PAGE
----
Late Taiwanese director Edward Yang (楊德昌) will be named Asian Filmmaker of the Year at the Pusan International Film Festival this October, organizers said Wednesday.
Yang, a leading Taiwanese new wave director who died in June at 59, is to be recognized for his contribution to the development of Asian cinema.
He won Best Director at Cannes for his 2000 film A One and a Two (一一), the story of the emotional struggles of a businessman and the lives of his middle-class family in Taipei as seen through three generations.
A seminar will be held in Yang's memory during the Oct. 4 to Oct. 12 festival. Kaili Peng (彭鎧立), Yang's wife and artistic partner, will receive the award on his behalf.
Former winners include another Taiwanese new wave director, Hou Hsiao-hsien (侯孝賢), and Hong Kong actor and producer Andy Lau (劉德華).
Asia's largest film festival is held annually in the southeastern city of Busan. It uses the old spelling for the city.
Organizers also announced the setting up of an Asian Cinema Fund to offer filmmakers a chance to make high-quality films and enhance their creativity.
The fund totals US$840,000 and will fund development, production and post-production support for Asian documentaries and independent feature films.
Jet Li (李連杰) has vented his frustration that his Hollywood movies have not been able to clear censors in China.
The Chinese native said on his official Web site Monday that his 2000 movie Romeo Must Die wasn't shown in China because it involved Chinese gangsters; his 2001 film Kiss of the Dragon (龍吻) was banned because it featured Chinese police killing on foreign soil.
Li said filmmakers were careful in handling his 2003 movie Cradle 2 the Grave. Wary of a Chinese backlash, they changed the character of a Chinese police officer, who steals nuclear material, to that of a Taiwanese police officer, but the movie still didn't clear the censors.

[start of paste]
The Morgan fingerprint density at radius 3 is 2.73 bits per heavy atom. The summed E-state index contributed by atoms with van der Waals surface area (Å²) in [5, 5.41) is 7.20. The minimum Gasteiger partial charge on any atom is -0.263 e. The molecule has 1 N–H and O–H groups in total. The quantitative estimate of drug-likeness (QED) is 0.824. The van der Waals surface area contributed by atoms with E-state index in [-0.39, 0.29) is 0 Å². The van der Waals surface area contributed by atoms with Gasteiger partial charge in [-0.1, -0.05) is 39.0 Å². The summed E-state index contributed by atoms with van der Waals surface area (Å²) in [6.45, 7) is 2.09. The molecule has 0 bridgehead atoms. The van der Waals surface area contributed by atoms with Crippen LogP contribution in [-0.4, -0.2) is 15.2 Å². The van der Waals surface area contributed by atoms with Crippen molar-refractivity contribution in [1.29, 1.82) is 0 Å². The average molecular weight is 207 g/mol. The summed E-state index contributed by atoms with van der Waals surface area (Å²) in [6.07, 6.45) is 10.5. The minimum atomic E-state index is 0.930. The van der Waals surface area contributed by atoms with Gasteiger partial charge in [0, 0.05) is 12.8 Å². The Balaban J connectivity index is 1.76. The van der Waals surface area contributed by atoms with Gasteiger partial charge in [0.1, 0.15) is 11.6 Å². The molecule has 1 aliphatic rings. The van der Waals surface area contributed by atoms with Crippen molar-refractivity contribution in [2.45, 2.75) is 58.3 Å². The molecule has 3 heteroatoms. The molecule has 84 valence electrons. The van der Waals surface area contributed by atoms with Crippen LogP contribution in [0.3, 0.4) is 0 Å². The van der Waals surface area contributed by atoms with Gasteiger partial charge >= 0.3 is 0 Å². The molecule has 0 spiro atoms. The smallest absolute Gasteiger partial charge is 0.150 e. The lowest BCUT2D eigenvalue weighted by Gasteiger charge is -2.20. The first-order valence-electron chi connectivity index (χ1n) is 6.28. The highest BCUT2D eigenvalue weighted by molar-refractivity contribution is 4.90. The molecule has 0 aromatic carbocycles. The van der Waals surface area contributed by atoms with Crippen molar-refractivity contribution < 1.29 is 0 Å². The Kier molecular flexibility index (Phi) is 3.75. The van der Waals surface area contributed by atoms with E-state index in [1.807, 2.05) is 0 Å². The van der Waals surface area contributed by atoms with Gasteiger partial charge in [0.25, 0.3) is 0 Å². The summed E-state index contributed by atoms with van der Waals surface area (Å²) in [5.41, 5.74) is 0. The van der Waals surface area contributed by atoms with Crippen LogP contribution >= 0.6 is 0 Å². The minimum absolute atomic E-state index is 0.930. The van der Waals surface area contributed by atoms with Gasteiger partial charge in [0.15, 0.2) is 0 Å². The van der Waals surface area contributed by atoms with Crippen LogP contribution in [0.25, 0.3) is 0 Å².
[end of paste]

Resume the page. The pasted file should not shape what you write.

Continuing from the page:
Li said Chinese censors objected because Li, a Chinese martial arts champion, had played a Taiwanese person.
With his 2005 movie, Danny the Dog (不死狗), also known as Unleashed, Li said he tried to convey an anti-violence message, but still couldn't win over Chinese censors who raised concerns about racism. Li plays an animal-like assassin who tries to break away from his criminal life.
"Many foreign filmmakers wonder how you can make an action movie that can show in China,'' the actor said.
China carefully controls media content and only allows in about 20 foreign movies a year. The Chinese government often edits or bans foreign films it considers insulting to China's reputation.
In a recent example, censors cut scenes of Chow Yun-fat (周潤發) depicted as a bald, scarred pirate in Pirates of the Caribbean: At World's End, saying the images insulted Chinese people, state media reported.
Li said he respects Chinese movie regulations, but added "films don't always have to be realistic. In films there are many unrealistic things ... . It is my hope that audiences can mature and develop to see the difference between a movie and real life.''
An English-language western starring Zhang Ziyi (章子怡) and South Korea's Jang Dong-gun has been put on hold because Jang has been injured.
"Jang Dong-gun suffered some injuries several months ago, which meant the movie Laundry Warrior had to be put on hold," Zhang's manager, Ling Lucas, said.